Fallacious and ludicrous? Well, seems you’re a master of the ridiculous, so I guess you should know. As I made clear, I was talking about the practical and very real independence of Taiwan, as opposed to any technical “declaration of independence.” In a legal sense, it depends what kind of law you’re talking about. On one level, most (but not all) countries accept the so called One China principle … but as everyone knows, this is purely because PRC will get so hot and bothered and conduct all sorts of retaliation … but from a practical point of view, almost everyone treats Taiwan as an independent entity from China … have you noticed anyone applying for a visa to visit Taiwan from any PRC embassies? Noticed any foreign governments making trade agreements with PRC over trade relations with Taiwan?

“You have acknowledged that the sovereignty of Taiwan belongs to the ROC, but the PRC already supplanted the ROC as the rightful Chinese government and has the right to succeed the sovereign rights of her predecessor.”

This is a better argument, and has some merit (unlike your earlier attempts). I can see that many reasonable people would also agree with you. For myself I don’t agree that PRC automatically inherited all rights of former Chinese regimes. What about the responsbilitiies? In fact, even the Chinese Communist Party denied they had to accept those. Did they accept responsibility for all foreign debts and treaties made by the Guomindang? No … they didn’t. So, your argument appears to be that PRC inherited all the rights but the responsibilities could be forgotten at will? Well … ok, but personally I don’t think that is a very reasonable position.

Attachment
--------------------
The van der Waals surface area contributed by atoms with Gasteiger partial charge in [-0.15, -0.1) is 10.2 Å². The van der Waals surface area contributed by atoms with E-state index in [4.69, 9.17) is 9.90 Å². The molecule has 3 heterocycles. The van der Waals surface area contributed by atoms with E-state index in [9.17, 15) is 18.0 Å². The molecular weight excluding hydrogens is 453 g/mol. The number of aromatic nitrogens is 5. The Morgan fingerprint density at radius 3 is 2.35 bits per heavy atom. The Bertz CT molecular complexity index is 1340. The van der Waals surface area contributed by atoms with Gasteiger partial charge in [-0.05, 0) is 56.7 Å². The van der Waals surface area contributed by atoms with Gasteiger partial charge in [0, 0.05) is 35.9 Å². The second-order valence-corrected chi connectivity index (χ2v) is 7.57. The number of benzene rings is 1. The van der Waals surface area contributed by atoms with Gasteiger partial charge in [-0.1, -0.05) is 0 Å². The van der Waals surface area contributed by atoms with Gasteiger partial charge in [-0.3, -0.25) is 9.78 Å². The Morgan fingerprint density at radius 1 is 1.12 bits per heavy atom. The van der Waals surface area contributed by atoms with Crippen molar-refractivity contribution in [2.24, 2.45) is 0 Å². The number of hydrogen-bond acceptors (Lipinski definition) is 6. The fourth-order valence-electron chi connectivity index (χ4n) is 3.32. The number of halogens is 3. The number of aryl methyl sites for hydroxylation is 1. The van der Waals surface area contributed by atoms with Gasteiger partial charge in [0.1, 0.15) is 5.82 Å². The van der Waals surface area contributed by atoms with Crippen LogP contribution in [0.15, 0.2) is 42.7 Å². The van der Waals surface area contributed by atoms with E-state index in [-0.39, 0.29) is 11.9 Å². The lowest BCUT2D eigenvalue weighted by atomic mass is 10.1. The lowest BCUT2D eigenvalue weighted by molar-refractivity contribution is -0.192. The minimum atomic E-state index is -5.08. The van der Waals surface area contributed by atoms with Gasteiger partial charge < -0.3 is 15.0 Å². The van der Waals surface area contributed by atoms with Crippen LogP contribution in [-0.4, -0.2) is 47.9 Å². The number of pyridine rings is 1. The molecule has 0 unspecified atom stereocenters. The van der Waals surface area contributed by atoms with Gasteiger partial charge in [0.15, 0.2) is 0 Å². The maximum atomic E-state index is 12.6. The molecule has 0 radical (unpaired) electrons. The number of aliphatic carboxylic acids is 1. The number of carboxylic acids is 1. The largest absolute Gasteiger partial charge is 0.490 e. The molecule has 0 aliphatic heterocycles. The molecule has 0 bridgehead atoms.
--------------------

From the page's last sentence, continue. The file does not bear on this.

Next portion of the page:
“Remember, Taiwan was represented as Nationalist China in the UN until 1971, there was no such thing as a Taiwan seat.”

Well, ok … but does this mean that you recognise that until 1971 the Guomindang were the rulers of all of China? No … I didn’t think so.

“In short Taiwan’s government is Nationalist China’s exile government that claims sovereignty over not only Taiwan but also of Mainland China.”

That was once true, but it is out of date information. Furthermore, arguments based upon it fail to recognise that if you accept the old Guomindang argument, then you also have to accept that the PRC government in Beijing is illegitimate, and has no right to decide anything for China. You can’t have it both ways.

“So what you have just said clearly demonstrates your gross lack of understanding behind the issue.”

I’m afraid sp, that I have both more knowledge and better understanding about these matters than you do. Keep your insults to yourself.

“This should be enlightening to you, read up more on China.”

Well, I would suggest that you go away and follow your own advice. I would also suggest that you spend a bit of time to learn how to rebut someone else’s argument. When you’ve done that, perhaps you’ll be able to offer a convincing argument.

July 28, 2004 @ 7:52 am | Comment

sp – you kind of prove my point. He’s only a ‘lousy liar’ if you ignore & distort the facts. He promised not to hold a referendum on independence or unification, and guess what? he hasn’t. Granted, the referendum he had was stupid, but it had nothing to do with independence – he was also very clear through his first term about how important he thought the principle of referenda was.

As for changing the constitution – how on earth do you equate that with a change of the ROC title? PRC has changed it’s constitution what 5 or 6 times in the last 50 years, but noone has claimed that means it has change it’s title.

July 28, 2004 @ 7:53 am | Comment

It’s truly interesting to read about Chinese (or is it Manchu?) history from so many angles – somewhat like Akira Kurowasa’s ‘Rashomon’ or Edward Zwick’s ‘Courage Under Fire’.

But, in the real world, the international community (except for a few small and poor countries, mainly in the Caribbean and Central America – just like the bulk of the pro-whaling nations – get the drift?) recognized the PRC as China, including the UN and the US. The US also subscribes to the ‘One China’ policy. So does the PRC and ROC, until Chen decides it was time to upset the apple cart.